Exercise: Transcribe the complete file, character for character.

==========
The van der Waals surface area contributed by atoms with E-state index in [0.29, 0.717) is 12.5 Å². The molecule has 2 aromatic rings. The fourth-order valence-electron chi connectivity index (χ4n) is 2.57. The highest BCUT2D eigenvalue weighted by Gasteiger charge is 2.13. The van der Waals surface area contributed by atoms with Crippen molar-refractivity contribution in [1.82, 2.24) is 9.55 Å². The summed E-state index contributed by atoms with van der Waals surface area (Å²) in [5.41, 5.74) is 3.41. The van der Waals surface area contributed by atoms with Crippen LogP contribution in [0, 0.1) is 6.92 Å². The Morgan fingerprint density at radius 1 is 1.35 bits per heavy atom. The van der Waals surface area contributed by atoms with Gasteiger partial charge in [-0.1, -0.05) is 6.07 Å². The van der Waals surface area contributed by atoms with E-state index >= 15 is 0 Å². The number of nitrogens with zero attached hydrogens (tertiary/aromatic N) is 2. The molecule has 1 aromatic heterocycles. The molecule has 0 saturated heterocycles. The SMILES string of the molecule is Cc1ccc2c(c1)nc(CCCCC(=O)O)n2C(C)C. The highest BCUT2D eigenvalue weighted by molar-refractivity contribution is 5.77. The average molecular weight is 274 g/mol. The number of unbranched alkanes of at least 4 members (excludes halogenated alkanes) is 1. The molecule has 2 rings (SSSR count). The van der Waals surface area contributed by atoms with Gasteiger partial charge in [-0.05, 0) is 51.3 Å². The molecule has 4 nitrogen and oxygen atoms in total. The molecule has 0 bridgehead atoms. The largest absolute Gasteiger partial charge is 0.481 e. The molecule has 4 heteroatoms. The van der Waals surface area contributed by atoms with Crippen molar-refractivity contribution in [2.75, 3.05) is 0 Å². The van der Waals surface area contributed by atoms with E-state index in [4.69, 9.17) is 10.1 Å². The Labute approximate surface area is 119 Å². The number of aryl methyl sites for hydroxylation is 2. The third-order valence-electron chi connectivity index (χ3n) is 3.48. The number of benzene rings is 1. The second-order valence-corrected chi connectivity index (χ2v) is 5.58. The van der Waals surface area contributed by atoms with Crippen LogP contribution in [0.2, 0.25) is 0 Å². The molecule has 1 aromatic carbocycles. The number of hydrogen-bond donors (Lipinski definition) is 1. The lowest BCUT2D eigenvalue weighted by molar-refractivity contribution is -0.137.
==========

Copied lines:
The van der Waals surface area contributed by atoms with E-state index in [0.29, 0.717) is 12.5 Å². The molecule has 2 aromatic rings. The fourth-order valence-electron chi connectivity index (χ4n) is 2.57. The highest BCUT2D eigenvalue weighted by Gasteiger charge is 2.13. The van der Waals surface area contributed by atoms with Crippen molar-refractivity contribution in [1.82, 2.24) is 9.55 Å². The summed E-state index contributed by atoms with van der Waals surface area (Å²) in [5.41, 5.74) is 3.41. The van der Waals surface area contributed by atoms with Crippen LogP contribution in [0, 0.1) is 6.92 Å². The Morgan fingerprint density at radius 1 is 1.35 bits per heavy atom. The van der Waals surface area contributed by atoms with Gasteiger partial charge in [-0.1, -0.05) is 6.07 Å². The van der Waals surface area contributed by atoms with E-state index >= 15 is 0 Å². The number of nitrogens with zero attached hydrogens (tertiary/aromatic N) is 2. The molecule has 1 aromatic heterocycles. The molecule has 0 saturated heterocycles. The SMILES string of the molecule is Cc1ccc2c(c1)nc(CCCCC(=O)O)n2C(C)C. The highest BCUT2D eigenvalue weighted by molar-refractivity contribution is 5.77. The average molecular weight is 274 g/mol. The number of unbranched alkanes of at least 4 members (excludes halogenated alkanes) is 1. The molecule has 2 rings (SSSR count). The van der Waals surface area contributed by atoms with Gasteiger partial charge in [-0.05, 0) is 51.3 Å². The molecule has 4 nitrogen and oxygen atoms in total. The molecule has 0 bridgehead atoms. The largest absolute Gasteiger partial charge is 0.481 e. The molecule has 4 heteroatoms. The van der Waals surface area contributed by atoms with Crippen molar-refractivity contribution in [2.75, 3.05) is 0 Å². The van der Waals surface area contributed by atoms with E-state index in [4.69, 9.17) is 10.1 Å². The Labute approximate surface area is 119 Å². The number of aryl methyl sites for hydroxylation is 2. The third-order valence-electron chi connectivity index (χ3n) is 3.48. The number of benzene rings is 1. The second-order valence-corrected chi connectivity index (χ2v) is 5.58. The van der Waals surface area contributed by atoms with Crippen LogP contribution in [0.2, 0.25) is 0 Å². The molecule has 1 aromatic carbocycles. The number of hydrogen-bond donors (Lipinski definition) is 1. The lowest BCUT2D eigenvalue weighted by molar-refractivity contribution is -0.137.